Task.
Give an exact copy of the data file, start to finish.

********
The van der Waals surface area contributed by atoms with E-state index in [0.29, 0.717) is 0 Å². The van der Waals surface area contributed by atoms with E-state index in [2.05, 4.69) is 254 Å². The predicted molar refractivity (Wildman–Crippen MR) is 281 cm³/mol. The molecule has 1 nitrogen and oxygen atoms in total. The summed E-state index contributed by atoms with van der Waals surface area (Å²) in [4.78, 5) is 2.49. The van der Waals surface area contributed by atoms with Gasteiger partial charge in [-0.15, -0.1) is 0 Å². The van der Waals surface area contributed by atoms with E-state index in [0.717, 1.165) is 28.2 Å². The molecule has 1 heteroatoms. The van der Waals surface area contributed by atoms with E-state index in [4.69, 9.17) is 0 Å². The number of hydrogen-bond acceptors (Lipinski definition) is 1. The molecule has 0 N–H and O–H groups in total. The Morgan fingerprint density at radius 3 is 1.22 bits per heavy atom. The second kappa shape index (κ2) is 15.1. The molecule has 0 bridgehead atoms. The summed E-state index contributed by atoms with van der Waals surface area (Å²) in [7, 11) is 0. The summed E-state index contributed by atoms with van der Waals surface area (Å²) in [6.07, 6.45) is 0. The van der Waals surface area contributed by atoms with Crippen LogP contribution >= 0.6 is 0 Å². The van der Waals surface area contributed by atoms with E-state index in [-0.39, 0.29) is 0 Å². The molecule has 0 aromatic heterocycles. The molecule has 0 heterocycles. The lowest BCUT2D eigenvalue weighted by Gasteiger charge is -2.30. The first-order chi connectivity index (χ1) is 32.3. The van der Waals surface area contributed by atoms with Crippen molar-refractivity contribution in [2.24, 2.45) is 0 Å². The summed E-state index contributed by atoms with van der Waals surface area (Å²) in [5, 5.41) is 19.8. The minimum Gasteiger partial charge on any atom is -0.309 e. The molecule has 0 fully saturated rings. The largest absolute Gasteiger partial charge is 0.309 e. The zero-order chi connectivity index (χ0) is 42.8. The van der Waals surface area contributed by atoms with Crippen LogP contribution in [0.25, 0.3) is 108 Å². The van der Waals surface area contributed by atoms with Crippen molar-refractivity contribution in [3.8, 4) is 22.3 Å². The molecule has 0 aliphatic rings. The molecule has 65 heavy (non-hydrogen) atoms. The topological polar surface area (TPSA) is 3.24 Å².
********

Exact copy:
The van der Waals surface area contributed by atoms with E-state index in [0.29, 0.717) is 0 Å². The van der Waals surface area contributed by atoms with E-state index in [2.05, 4.69) is 254 Å². The predicted molar refractivity (Wildman–Crippen MR) is 281 cm³/mol. The molecule has 1 nitrogen and oxygen atoms in total. The summed E-state index contributed by atoms with van der Waals surface area (Å²) in [4.78, 5) is 2.49. The van der Waals surface area contributed by atoms with Gasteiger partial charge in [-0.15, -0.1) is 0 Å². The van der Waals surface area contributed by atoms with E-state index in [0.717, 1.165) is 28.2 Å². The molecule has 1 heteroatoms. The van der Waals surface area contributed by atoms with E-state index in [4.69, 9.17) is 0 Å². The number of hydrogen-bond acceptors (Lipinski definition) is 1. The molecule has 0 N–H and O–H groups in total. The Morgan fingerprint density at radius 3 is 1.22 bits per heavy atom. The second kappa shape index (κ2) is 15.1. The molecule has 0 bridgehead atoms. The summed E-state index contributed by atoms with van der Waals surface area (Å²) in [7, 11) is 0. The summed E-state index contributed by atoms with van der Waals surface area (Å²) in [6.07, 6.45) is 0. The van der Waals surface area contributed by atoms with Crippen LogP contribution >= 0.6 is 0 Å². The van der Waals surface area contributed by atoms with E-state index in [-0.39, 0.29) is 0 Å². The molecule has 0 aromatic heterocycles. The molecule has 0 heterocycles. The lowest BCUT2D eigenvalue weighted by Gasteiger charge is -2.30. The first-order chi connectivity index (χ1) is 32.3. The van der Waals surface area contributed by atoms with Crippen molar-refractivity contribution in [2.24, 2.45) is 0 Å². The summed E-state index contributed by atoms with van der Waals surface area (Å²) in [5, 5.41) is 19.8. The minimum Gasteiger partial charge on any atom is -0.309 e. The molecule has 0 fully saturated rings. The largest absolute Gasteiger partial charge is 0.309 e. The zero-order chi connectivity index (χ0) is 42.8. The van der Waals surface area contributed by atoms with Crippen LogP contribution in [0.25, 0.3) is 108 Å². The van der Waals surface area contributed by atoms with Crippen molar-refractivity contribution in [3.8, 4) is 22.3 Å². The molecule has 0 aliphatic rings. The molecule has 65 heavy (non-hydrogen) atoms. The topological polar surface area (TPSA) is 3.24 Å².